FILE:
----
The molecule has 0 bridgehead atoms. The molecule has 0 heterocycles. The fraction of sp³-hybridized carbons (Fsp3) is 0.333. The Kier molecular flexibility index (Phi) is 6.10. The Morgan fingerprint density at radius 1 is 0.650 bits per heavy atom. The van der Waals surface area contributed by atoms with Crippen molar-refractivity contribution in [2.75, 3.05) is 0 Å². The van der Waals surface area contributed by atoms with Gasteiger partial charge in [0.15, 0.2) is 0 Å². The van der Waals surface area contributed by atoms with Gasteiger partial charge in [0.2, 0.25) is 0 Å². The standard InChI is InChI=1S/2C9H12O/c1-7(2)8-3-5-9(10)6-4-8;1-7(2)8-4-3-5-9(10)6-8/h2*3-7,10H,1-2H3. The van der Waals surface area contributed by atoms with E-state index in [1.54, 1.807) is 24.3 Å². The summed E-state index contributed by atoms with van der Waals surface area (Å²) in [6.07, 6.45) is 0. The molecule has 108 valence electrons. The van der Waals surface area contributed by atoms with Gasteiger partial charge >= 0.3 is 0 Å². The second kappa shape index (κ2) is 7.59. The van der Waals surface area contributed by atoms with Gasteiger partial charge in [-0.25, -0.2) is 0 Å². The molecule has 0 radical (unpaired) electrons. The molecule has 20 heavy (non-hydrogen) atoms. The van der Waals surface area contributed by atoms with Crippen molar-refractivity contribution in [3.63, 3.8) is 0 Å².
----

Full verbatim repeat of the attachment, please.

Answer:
The molecule has 0 bridgehead atoms. The molecule has 0 heterocycles. The fraction of sp³-hybridized carbons (Fsp3) is 0.333. The Kier molecular flexibility index (Phi) is 6.10. The Morgan fingerprint density at radius 1 is 0.650 bits per heavy atom. The van der Waals surface area contributed by atoms with Crippen molar-refractivity contribution in [2.75, 3.05) is 0 Å². The van der Waals surface area contributed by atoms with Gasteiger partial charge in [0.15, 0.2) is 0 Å². The van der Waals surface area contributed by atoms with Gasteiger partial charge in [0.2, 0.25) is 0 Å². The standard InChI is InChI=1S/2C9H12O/c1-7(2)8-3-5-9(10)6-4-8;1-7(2)8-4-3-5-9(10)6-8/h2*3-7,10H,1-2H3. The van der Waals surface area contributed by atoms with E-state index in [1.54, 1.807) is 24.3 Å². The summed E-state index contributed by atoms with van der Waals surface area (Å²) in [6.07, 6.45) is 0. The molecule has 108 valence electrons. The van der Waals surface area contributed by atoms with Gasteiger partial charge >= 0.3 is 0 Å². The second kappa shape index (κ2) is 7.59. The van der Waals surface area contributed by atoms with Gasteiger partial charge in [-0.25, -0.2) is 0 Å². The molecule has 0 radical (unpaired) electrons. The molecule has 20 heavy (non-hydrogen) atoms. The van der Waals surface area contributed by atoms with Crippen molar-refractivity contribution in [3.63, 3.8) is 0 Å².